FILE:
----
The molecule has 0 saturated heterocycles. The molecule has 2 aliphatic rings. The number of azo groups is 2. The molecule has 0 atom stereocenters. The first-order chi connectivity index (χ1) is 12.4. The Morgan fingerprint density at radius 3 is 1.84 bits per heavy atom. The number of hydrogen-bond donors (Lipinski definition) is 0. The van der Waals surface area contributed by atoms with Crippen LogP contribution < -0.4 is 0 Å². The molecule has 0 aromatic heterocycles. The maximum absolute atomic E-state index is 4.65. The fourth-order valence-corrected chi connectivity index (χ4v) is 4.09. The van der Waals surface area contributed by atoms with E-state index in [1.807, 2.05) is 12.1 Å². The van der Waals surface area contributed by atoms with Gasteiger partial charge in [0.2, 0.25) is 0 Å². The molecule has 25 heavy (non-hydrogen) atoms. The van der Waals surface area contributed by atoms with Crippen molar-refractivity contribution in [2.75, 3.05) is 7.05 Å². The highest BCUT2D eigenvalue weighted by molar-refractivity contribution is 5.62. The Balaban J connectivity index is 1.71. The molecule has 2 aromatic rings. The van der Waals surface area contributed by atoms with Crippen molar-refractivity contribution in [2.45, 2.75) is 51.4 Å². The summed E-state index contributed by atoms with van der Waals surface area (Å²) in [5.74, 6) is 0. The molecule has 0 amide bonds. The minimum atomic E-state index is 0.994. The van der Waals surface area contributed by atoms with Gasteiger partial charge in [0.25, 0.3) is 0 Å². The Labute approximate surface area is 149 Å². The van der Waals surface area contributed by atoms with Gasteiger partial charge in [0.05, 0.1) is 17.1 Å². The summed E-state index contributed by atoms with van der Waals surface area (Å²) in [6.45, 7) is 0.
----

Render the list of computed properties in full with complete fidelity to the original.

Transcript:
The molecule has 0 saturated heterocycles. The molecule has 2 aliphatic rings. The number of azo groups is 2. The molecule has 0 atom stereocenters. The first-order chi connectivity index (χ1) is 12.4. The Morgan fingerprint density at radius 3 is 1.84 bits per heavy atom. The number of hydrogen-bond donors (Lipinski definition) is 0. The van der Waals surface area contributed by atoms with Crippen LogP contribution < -0.4 is 0 Å². The molecule has 0 aromatic heterocycles. The maximum absolute atomic E-state index is 4.65. The fourth-order valence-corrected chi connectivity index (χ4v) is 4.09. The van der Waals surface area contributed by atoms with E-state index in [1.807, 2.05) is 12.1 Å². The van der Waals surface area contributed by atoms with Gasteiger partial charge in [0.2, 0.25) is 0 Å². The molecule has 25 heavy (non-hydrogen) atoms. The van der Waals surface area contributed by atoms with Crippen molar-refractivity contribution in [2.75, 3.05) is 7.05 Å². The highest BCUT2D eigenvalue weighted by molar-refractivity contribution is 5.62. The Balaban J connectivity index is 1.71. The molecule has 2 aromatic rings. The van der Waals surface area contributed by atoms with Crippen molar-refractivity contribution in [2.45, 2.75) is 51.4 Å². The summed E-state index contributed by atoms with van der Waals surface area (Å²) in [5.74, 6) is 0. The molecule has 0 amide bonds. The minimum atomic E-state index is 0.994. The van der Waals surface area contributed by atoms with Gasteiger partial charge in [0.25, 0.3) is 0 Å². The Labute approximate surface area is 149 Å². The van der Waals surface area contributed by atoms with Gasteiger partial charge in [0.05, 0.1) is 17.1 Å². The summed E-state index contributed by atoms with van der Waals surface area (Å²) in [6.45, 7) is 0.